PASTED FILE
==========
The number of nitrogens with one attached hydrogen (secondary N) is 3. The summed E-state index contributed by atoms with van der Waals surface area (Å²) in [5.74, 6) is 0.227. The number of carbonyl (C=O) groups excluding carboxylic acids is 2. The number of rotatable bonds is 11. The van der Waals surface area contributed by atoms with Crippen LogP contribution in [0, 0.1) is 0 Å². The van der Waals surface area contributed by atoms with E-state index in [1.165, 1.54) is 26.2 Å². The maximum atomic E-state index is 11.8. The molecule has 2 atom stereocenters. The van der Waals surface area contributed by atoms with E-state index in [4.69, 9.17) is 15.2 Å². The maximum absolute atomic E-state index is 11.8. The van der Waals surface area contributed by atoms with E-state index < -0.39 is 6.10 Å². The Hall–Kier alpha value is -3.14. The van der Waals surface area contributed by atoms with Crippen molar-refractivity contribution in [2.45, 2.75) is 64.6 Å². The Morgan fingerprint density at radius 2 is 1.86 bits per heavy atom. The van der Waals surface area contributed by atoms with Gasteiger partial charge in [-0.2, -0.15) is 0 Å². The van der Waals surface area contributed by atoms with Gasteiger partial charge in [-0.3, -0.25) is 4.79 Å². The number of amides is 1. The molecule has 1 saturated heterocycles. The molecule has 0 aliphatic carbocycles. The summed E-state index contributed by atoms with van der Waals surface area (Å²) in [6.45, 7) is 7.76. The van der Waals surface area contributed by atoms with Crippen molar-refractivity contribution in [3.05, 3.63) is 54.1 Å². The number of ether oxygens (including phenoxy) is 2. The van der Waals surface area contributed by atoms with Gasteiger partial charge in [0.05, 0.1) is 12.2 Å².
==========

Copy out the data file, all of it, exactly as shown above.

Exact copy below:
The number of nitrogens with one attached hydrogen (secondary N) is 3. The summed E-state index contributed by atoms with van der Waals surface area (Å²) in [5.74, 6) is 0.227. The number of carbonyl (C=O) groups excluding carboxylic acids is 2. The number of rotatable bonds is 11. The van der Waals surface area contributed by atoms with Crippen LogP contribution in [0, 0.1) is 0 Å². The van der Waals surface area contributed by atoms with E-state index in [1.165, 1.54) is 26.2 Å². The maximum atomic E-state index is 11.8. The molecule has 2 atom stereocenters. The van der Waals surface area contributed by atoms with E-state index in [4.69, 9.17) is 15.2 Å². The maximum absolute atomic E-state index is 11.8. The van der Waals surface area contributed by atoms with E-state index < -0.39 is 6.10 Å². The Hall–Kier alpha value is -3.14. The van der Waals surface area contributed by atoms with Crippen molar-refractivity contribution in [2.45, 2.75) is 64.6 Å². The Morgan fingerprint density at radius 2 is 1.86 bits per heavy atom. The van der Waals surface area contributed by atoms with Gasteiger partial charge in [-0.2, -0.15) is 0 Å². The van der Waals surface area contributed by atoms with Gasteiger partial charge in [-0.3, -0.25) is 4.79 Å². The number of amides is 1. The molecule has 1 saturated heterocycles. The molecule has 0 aliphatic carbocycles. The summed E-state index contributed by atoms with van der Waals surface area (Å²) in [6.45, 7) is 7.76. The van der Waals surface area contributed by atoms with Crippen molar-refractivity contribution in [3.05, 3.63) is 54.1 Å². The number of ether oxygens (including phenoxy) is 2. The van der Waals surface area contributed by atoms with Gasteiger partial charge in [0.05, 0.1) is 12.2 Å².